For propaganda purposes, Mussolini decided to preempt the announcement of the official surrender agreement by announcing ahead of time through the Italian radio that the "surrender had been tendered to the commander of the Italian Eleventh Army" and that the rest of the details would be ironed out with "our German allies". The Italian broadcast had the effect of further straining the German-Italian relations. According to Mazower, "Wehrmacht felt utter contempt" toward their Italian allies. Field Marshal Keitel had remarked at the time that "The Italians were just like children wanting to gobble up everything". In the vicinity of Patras, members of the Leibstandarte reacting to the salutes of some Italian women responded by "Brutta Italia, Heil Hitler".[70]

According to historian Mark Mazower, these events "came as an unwelcome and humilating blow, for Mussolini had been desperately anxious to beat the Greeks before the Wehrmacht arrived". Mazower further notes that Mussolini became "enraged" when he learned of the terms of the agreement and "became even more incensed" when he understood that the agreement was actually a surrender and not just a ceasefire. Upon learning of the developments Mussolini summoned the German attaché in Rome and threatened that he would not observe the ceasefire if the Italians were not also parties to the surrender agreement. Mussolini was worried that the Greeks would claim that they had not surrendered to the Italians. Eventually the Greeks, did claim just that, and according to Mazower, "quite justifiably" so.[70] Outraged by this decision, Mussolini ordered counterattacks against the Greek forces which had just surrendered, and to Mussolini's embarrassment, these counterattacks were repulsed. Only after a personal request from Mussolini to Hitler, the German dictator agreed to help Mussolini yet again, albeit very reluctantly, and Italy was allowed as a party in the armistice agreement on April 23.[70][71] In recognition of the valour displayed by Greek forces, the enlisted men were allowed to return to their homes (rather than being confined to POW camps) and officers were allowed to keep their sidearms.[72]

On April 20, the commander of the Greek forces in Albania, General John Keegan writes that Tsolakoglou "was so determined, however, to deny the Italians the satisfaction of a victory they had not earned that, once the hopelessness of his position became apparent to him, he opened quite unauthorised parley with the commander of the German SS division opposite him, Sepp Dietrich, to arrange a surrender to the Germans alone."[69] The original surrender document did not include the Italians and "came as an unwelcome and most humiliating blow" to the Italians.[70] Upon signing the agreement, List agreed with Tsolakoglou that the Italians should not be allowed to enter Greece. Some units of the Leibstandarte Adolf Hitler, were so impressed with the bravery of the Greek army that they assumed positions between the Greek and Italian armies at a border crossing called "Ponte Berati" with the aim of preventing the Italian army from crossing into Greece.[70]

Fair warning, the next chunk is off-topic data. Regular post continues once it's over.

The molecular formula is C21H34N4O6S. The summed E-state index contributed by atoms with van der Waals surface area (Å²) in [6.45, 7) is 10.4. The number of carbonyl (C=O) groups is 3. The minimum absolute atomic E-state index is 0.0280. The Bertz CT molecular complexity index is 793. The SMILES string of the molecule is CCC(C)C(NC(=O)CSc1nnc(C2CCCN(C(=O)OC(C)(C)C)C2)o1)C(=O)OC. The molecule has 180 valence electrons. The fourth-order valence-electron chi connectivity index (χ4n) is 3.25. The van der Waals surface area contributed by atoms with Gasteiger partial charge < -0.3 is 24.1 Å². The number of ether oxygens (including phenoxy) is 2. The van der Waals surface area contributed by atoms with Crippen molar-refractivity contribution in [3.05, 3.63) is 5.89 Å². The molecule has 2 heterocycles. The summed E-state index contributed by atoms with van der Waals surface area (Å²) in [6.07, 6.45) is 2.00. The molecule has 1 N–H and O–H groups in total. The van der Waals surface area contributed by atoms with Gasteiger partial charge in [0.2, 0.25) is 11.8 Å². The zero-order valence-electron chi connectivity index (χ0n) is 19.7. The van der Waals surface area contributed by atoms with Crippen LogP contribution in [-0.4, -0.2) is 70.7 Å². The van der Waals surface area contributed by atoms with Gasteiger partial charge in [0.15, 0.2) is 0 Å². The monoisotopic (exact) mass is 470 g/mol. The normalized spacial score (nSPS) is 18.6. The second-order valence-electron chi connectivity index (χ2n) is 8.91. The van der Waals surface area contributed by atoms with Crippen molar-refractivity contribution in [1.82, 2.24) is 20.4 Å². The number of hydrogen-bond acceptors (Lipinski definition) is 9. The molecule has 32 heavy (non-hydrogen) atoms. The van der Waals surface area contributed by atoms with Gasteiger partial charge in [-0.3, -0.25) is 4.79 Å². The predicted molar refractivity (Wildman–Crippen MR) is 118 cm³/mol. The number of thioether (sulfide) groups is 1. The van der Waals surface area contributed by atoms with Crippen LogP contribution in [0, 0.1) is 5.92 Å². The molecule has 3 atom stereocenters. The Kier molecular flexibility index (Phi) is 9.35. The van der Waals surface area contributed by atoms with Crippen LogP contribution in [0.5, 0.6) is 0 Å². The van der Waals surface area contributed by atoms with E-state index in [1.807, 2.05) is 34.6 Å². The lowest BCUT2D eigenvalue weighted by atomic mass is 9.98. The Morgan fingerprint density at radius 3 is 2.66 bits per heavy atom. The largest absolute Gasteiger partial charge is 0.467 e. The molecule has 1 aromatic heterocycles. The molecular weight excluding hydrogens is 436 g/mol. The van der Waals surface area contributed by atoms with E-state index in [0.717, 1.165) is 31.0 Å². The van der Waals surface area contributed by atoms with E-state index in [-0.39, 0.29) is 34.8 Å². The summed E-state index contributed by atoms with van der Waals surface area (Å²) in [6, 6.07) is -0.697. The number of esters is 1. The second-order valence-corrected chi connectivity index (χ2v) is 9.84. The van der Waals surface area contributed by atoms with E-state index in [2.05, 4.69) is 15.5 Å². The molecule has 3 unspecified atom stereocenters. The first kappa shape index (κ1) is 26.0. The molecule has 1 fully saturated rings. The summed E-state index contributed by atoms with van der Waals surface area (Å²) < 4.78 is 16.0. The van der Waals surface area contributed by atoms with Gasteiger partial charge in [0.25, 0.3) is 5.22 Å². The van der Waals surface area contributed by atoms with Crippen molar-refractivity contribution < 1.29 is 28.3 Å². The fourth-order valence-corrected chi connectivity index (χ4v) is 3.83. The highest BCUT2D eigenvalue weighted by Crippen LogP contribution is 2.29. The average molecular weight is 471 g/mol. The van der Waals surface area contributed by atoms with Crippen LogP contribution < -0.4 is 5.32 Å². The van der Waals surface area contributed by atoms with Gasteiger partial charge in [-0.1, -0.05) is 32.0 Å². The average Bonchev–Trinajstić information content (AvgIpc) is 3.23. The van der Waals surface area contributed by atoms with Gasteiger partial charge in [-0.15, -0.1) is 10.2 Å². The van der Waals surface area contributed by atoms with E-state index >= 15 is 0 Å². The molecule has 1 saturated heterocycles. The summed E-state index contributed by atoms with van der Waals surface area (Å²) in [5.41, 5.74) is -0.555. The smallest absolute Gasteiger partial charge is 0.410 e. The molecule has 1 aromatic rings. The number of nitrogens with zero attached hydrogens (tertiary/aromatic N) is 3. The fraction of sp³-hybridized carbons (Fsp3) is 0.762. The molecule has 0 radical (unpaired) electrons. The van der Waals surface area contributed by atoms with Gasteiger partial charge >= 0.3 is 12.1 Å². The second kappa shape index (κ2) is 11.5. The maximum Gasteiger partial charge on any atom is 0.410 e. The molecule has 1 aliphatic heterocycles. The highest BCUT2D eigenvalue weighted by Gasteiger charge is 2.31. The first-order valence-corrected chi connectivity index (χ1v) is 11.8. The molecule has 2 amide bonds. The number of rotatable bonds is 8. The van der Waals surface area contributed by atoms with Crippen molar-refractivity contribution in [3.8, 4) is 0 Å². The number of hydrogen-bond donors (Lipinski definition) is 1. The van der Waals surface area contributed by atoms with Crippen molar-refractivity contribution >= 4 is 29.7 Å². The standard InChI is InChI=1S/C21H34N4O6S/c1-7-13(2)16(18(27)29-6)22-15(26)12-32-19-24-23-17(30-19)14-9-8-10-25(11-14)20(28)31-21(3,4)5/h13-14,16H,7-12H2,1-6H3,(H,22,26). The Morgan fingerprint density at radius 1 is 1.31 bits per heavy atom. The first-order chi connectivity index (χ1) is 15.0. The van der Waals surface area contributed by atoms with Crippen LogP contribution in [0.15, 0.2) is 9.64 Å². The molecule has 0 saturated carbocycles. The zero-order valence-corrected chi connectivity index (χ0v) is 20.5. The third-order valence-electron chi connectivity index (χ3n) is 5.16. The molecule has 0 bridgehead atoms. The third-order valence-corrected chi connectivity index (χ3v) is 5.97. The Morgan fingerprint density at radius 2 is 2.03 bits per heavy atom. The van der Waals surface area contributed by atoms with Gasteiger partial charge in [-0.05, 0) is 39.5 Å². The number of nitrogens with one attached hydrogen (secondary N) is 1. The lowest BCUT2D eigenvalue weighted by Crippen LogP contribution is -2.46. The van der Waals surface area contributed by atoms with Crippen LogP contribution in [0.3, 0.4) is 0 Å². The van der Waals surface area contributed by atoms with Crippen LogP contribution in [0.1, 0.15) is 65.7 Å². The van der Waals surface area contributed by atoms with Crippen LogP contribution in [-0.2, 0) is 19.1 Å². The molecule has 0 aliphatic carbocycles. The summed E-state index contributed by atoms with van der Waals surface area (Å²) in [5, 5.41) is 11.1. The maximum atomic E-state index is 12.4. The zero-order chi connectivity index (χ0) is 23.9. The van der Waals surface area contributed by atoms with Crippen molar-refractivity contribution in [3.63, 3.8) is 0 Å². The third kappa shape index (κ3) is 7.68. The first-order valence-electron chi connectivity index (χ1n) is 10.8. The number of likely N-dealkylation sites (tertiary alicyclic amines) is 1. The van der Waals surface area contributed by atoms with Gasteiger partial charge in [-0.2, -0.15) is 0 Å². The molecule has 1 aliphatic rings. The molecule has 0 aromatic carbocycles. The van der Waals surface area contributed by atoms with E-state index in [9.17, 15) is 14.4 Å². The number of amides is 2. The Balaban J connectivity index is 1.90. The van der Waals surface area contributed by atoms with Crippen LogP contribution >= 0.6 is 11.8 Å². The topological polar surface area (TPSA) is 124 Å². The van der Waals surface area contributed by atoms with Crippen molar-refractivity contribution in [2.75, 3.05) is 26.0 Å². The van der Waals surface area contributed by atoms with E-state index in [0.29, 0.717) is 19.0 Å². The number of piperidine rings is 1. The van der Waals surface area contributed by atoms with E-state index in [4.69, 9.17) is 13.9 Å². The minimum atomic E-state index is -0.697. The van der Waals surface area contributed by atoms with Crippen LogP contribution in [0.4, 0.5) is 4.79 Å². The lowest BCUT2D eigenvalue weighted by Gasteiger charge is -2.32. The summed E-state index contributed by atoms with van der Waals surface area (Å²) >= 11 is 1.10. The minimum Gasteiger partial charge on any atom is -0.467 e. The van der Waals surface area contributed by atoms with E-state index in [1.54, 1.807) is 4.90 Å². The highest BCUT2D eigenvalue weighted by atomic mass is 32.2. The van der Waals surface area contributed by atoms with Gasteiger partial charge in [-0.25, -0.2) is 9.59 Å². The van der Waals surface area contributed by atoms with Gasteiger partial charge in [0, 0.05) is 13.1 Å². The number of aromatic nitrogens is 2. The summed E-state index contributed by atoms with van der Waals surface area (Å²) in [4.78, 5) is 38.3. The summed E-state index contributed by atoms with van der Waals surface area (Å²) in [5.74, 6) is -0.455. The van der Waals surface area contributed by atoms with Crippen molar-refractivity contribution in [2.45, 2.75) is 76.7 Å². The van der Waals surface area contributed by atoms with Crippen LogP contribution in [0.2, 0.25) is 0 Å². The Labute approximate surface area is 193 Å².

Greek commander in chief, Alexander Papagos, rushed Greek units to the Metsovon Pass, where the Germans were expected to attack. On April 18, a pitched battle between several Greek units and the Leibstandarte SS Adolf Hitler brigade developed there. The Greek units fought bravely, but lacked equipment necessary to fight against a motorised unit, and were soon encircled and overwhelmed. The Germans advanced further and captured Ioannina on April 19, the final supply route of the Greek First Army.[67] Newspapers around the world dubbed the Greek army's fate as a modern day Greek tragedy. Historian and former war-correspondent, Christopher Buckley, when describing the fate of the Greek army, writes, " experiences a genuine Aristotelian Katharsis, an awe-inspiring sense of the futility of all human effort and all human courage..."[68]

Because of the initial reluctance to yield ground to the Italians, the Greek retreat did not materialise until April 13. The Allied retreat to Thermopylae uncovered a route across the Pindus Mountains by which the Germans might take the Greek army in flank and rear. An SS regiment was given the mission of cutting off the Greek First Army's line of retreat from Albania by driving westward to the Metsovon Pass, and from there, to Ioannina.[66]